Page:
The Black-Scholes-Merton (BSM) model, a popular option pricing model still used today follows the traditional modeling approach. In BSM, a stock is chosen to follow Geometric Brownian motion. Assuming that the stock prices follow this natural stochastic process, researchers were able to derive a simple mechanism to price options. Interestingly, the model itself concludes that options are altogether redundant as they can be replicated by a portfolio of stocks and a bond. Yet, options trading is a multi-billion business. It’s because options carry risk which classical BSM ignores. The assumptions made of market completeness, continuous re-hedging, and zero transaction costs simplifies modeling but do not hold in practice. So, in reality, the true [unknown] mechanism followed by an option is different from what the entire BSM model is based on.
This method of addressing non-natural mechanisms goes back to when mathematics were incorporated into economics. George Soros writes, “Economics ended up with the theory of rational expectations, which maintains that there is a single optimum view of the future, that which corresponds to it, and eventually all the market participants will converge around that view. This postulate is absurd, but it is needed in order to allow economic theory to model itself on Newtonian physics.” The debate over the assumption of rational expectations in economic sciences has even brought up a sub-field of behavioral economics to work with practicality. It’s rather difficult to incorporate behavioral patterns in existing stochastic processes. However, machine learning that bases its solution directly from the observed data and not pinning it down to a natural stochastic process, could help economic sciences escape Newtonian physics that more often than not fails to understand market dynamics.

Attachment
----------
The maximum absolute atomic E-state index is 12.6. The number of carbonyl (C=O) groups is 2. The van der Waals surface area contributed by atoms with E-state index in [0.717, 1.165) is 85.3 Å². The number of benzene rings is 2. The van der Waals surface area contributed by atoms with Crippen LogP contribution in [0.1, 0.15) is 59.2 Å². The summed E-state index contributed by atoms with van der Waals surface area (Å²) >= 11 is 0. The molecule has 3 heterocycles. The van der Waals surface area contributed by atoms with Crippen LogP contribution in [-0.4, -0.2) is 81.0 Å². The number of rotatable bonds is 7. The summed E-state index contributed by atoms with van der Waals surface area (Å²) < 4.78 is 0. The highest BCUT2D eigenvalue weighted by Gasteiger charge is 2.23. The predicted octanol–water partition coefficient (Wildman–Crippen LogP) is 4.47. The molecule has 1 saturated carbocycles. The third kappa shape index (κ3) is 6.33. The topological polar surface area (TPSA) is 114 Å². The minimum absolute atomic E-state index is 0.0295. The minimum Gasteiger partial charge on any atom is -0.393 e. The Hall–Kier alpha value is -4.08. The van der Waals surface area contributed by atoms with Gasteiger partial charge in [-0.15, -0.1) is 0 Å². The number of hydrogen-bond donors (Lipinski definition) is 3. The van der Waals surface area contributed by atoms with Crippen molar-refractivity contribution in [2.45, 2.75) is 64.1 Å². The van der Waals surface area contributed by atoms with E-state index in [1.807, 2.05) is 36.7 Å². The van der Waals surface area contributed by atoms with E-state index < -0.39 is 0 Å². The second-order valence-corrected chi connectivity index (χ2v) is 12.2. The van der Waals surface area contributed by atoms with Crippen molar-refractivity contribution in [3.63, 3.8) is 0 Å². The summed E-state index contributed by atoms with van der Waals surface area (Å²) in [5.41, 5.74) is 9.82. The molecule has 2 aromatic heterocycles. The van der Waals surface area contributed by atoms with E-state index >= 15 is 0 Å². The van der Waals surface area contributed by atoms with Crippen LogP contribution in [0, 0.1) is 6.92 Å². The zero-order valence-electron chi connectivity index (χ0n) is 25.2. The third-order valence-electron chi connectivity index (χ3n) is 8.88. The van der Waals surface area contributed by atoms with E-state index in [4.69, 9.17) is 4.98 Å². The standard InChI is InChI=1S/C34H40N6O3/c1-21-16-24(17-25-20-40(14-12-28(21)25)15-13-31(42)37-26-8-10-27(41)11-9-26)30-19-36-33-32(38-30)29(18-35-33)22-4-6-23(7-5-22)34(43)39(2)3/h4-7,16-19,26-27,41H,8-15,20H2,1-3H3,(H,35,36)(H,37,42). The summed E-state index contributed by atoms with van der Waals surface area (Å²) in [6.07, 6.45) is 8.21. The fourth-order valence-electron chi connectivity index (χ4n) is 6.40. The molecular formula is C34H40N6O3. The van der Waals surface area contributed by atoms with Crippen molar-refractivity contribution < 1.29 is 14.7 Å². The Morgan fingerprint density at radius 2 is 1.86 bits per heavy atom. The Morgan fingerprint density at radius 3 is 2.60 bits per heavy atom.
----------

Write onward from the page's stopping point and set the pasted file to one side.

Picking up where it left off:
Prof. Igor Halperin at New York University uses reinforcement learning for discrete-time option pricing. Pricing is done by learning to dynamically optimize risk-adjusted returns for an option replicating portfolio. This method, the researcher states, can go model-free and learn to price and hedge an option directly from the data. Prof. Halperin finds that if the world is according to BSM, the model converges to the BSM price. Traditional methods do simplify black-boxes but are based on assumptions that generally do not hold true — at least in economic sciences. Machine learning, on the other hand, does not impose assumptions that restrict the ability of statisticians to deal with a wide range of problems.